Did you know you don’t have to side hustle to earn more as a teacher? So many of the stories about teachers building wealth focus on ways to earn extra money. Many turn out to be something like, “I used to be a teacher, but then I ended up starting this business breeding ocelots!”
But – what if you enjoy teaching and want to focus your time and energy on that?
The good news is there are ways to grow your teacher salary! While in some professions salary increases are dependent on politics, hope, or luck, teachers control most of their salary growth levers.
I’ve written extensively on all the levers teachers can pull to build wealth. But in today’s post, I’ll just focus on how to increase your base salary number. After all, for most of us it’s the vast majority of our income.
Three Ways To Increase Your Salary
There are three primary ways to increase your salary as a teacher. We’ll look at them in order of action required.
The first two will result in slow(ish) steady increases. It adds up though – in combination you can double your salary in a few years. The third can lead to a big jump in salary immediately.
Let’s start with the most straight-forward.
If you haven’t taken the time yet, I encourage you to analyze your teacher contract. Look for your salary schedule. The first thing you’ll notice is your salary increases for every year you work (to a point.)
In some ways this is the most passive way to increase salary – but, anyone who has worked as a teacher knows it’s not that easy. Teachers are leaving the profession at an accelerating rate.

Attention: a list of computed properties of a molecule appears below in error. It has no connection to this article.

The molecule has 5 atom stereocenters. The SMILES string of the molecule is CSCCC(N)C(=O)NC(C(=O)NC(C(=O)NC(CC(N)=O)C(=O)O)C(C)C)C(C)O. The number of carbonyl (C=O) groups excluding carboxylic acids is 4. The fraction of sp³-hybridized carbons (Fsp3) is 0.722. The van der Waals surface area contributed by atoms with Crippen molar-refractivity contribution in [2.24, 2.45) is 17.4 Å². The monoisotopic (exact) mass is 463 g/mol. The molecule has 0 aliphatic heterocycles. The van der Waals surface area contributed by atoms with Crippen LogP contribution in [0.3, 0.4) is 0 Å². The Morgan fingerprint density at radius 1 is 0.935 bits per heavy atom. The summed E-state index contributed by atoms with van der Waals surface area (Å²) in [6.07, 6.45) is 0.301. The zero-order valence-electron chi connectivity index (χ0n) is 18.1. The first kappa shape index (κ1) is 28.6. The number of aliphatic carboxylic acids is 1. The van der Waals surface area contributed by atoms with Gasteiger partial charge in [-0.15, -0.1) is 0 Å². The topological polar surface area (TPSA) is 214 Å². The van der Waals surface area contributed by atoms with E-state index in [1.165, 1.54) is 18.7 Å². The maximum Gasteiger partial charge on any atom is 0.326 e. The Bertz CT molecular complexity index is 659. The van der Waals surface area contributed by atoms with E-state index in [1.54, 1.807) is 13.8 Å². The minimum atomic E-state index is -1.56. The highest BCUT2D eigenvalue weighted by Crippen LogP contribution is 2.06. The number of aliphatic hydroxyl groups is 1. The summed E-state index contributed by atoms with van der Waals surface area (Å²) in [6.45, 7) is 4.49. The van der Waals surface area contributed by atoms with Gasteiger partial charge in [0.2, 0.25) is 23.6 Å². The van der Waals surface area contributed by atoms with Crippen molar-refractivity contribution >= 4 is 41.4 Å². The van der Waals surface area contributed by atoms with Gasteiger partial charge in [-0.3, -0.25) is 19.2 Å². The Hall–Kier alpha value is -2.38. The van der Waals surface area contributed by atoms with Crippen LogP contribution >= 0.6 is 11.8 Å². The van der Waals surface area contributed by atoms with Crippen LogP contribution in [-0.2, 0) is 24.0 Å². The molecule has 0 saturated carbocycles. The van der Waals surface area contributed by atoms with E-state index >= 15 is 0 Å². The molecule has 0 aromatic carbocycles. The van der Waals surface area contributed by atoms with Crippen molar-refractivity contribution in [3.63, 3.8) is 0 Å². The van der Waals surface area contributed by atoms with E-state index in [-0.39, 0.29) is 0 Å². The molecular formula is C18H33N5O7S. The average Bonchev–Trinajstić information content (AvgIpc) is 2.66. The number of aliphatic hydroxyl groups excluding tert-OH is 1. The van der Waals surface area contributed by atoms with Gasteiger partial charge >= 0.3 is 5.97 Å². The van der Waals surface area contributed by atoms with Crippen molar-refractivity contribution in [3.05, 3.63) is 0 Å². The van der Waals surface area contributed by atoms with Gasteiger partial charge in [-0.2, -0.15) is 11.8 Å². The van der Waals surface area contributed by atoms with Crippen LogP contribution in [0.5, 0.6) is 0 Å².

Each year of experience will increase your salary, even if you do nothing else! I just took a look at the very first district I taught in. My first-year salary was $35,000. If I’d done nothing else but kept teaching there, my base salary would now be $76,480. More than double – just by working longer.
These experience raises are often called “steps.” Experience salary increases don’t last forever, but in many districts you’ll get a step for at least the first 10 years of your career.
Bonus: Cost of Living Increases
Be aware that even if you look at your salary schedule now, it will change over time. In some years, there will be a cost-of-living adjustment (COLA) applied to the schedule. If you’re in a union district, this will be an amount negotiated between the district and union,
The amount of COLA will vary depending on negotiations and economic circumstances. In some districts, you’ll get at least a small COLA every year. In others, it could be a long time without a COLA increase.
Most years though, your salary will increase by both an experience step AND a small COLA.
This one takes a little more initiative on your part.
If just simply grinding out years of experience isn’t what you had in mind, you can take a more active role by improving your education.
Look at that salary schedule again. Experience steps aren’t the only thing that will increase your salary. You can move to a higher salary by getting additional education. These are usually called “column moves” because, well, each education level is a column on the schedule.